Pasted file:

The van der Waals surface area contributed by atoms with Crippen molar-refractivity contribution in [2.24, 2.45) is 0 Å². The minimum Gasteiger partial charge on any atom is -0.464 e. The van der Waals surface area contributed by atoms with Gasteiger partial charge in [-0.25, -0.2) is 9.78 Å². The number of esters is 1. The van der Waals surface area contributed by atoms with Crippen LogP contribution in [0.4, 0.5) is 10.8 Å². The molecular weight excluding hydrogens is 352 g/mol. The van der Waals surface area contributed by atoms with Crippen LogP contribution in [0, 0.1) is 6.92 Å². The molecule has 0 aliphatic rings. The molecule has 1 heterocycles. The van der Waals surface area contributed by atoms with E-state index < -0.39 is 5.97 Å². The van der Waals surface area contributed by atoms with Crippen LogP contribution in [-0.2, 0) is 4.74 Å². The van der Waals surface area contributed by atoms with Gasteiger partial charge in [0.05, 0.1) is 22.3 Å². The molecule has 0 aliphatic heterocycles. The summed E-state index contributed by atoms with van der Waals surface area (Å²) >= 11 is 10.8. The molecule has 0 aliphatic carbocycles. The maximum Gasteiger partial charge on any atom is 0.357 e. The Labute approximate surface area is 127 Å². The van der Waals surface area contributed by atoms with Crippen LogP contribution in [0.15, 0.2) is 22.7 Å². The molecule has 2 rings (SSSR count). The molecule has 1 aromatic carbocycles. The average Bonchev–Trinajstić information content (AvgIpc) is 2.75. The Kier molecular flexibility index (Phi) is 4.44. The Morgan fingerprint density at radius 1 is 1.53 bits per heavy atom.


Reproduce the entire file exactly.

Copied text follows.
The van der Waals surface area contributed by atoms with Crippen molar-refractivity contribution in [2.24, 2.45) is 0 Å². The minimum Gasteiger partial charge on any atom is -0.464 e. The van der Waals surface area contributed by atoms with Gasteiger partial charge in [-0.25, -0.2) is 9.78 Å². The number of esters is 1. The van der Waals surface area contributed by atoms with Crippen LogP contribution in [0.4, 0.5) is 10.8 Å². The molecular weight excluding hydrogens is 352 g/mol. The van der Waals surface area contributed by atoms with Crippen LogP contribution in [0, 0.1) is 6.92 Å². The molecule has 0 aliphatic rings. The molecule has 1 heterocycles. The van der Waals surface area contributed by atoms with E-state index < -0.39 is 5.97 Å². The van der Waals surface area contributed by atoms with Crippen LogP contribution in [-0.2, 0) is 4.74 Å². The van der Waals surface area contributed by atoms with Gasteiger partial charge in [0.05, 0.1) is 22.3 Å². The molecule has 0 aliphatic heterocycles. The summed E-state index contributed by atoms with van der Waals surface area (Å²) >= 11 is 10.8. The molecule has 0 aliphatic carbocycles. The maximum Gasteiger partial charge on any atom is 0.357 e. The Labute approximate surface area is 127 Å². The van der Waals surface area contributed by atoms with Crippen LogP contribution in [0.15, 0.2) is 22.7 Å². The molecule has 2 rings (SSSR count). The molecule has 1 aromatic carbocycles. The average Bonchev–Trinajstić information content (AvgIpc) is 2.75. The Kier molecular flexibility index (Phi) is 4.44. The Morgan fingerprint density at radius 1 is 1.53 bits per heavy atom.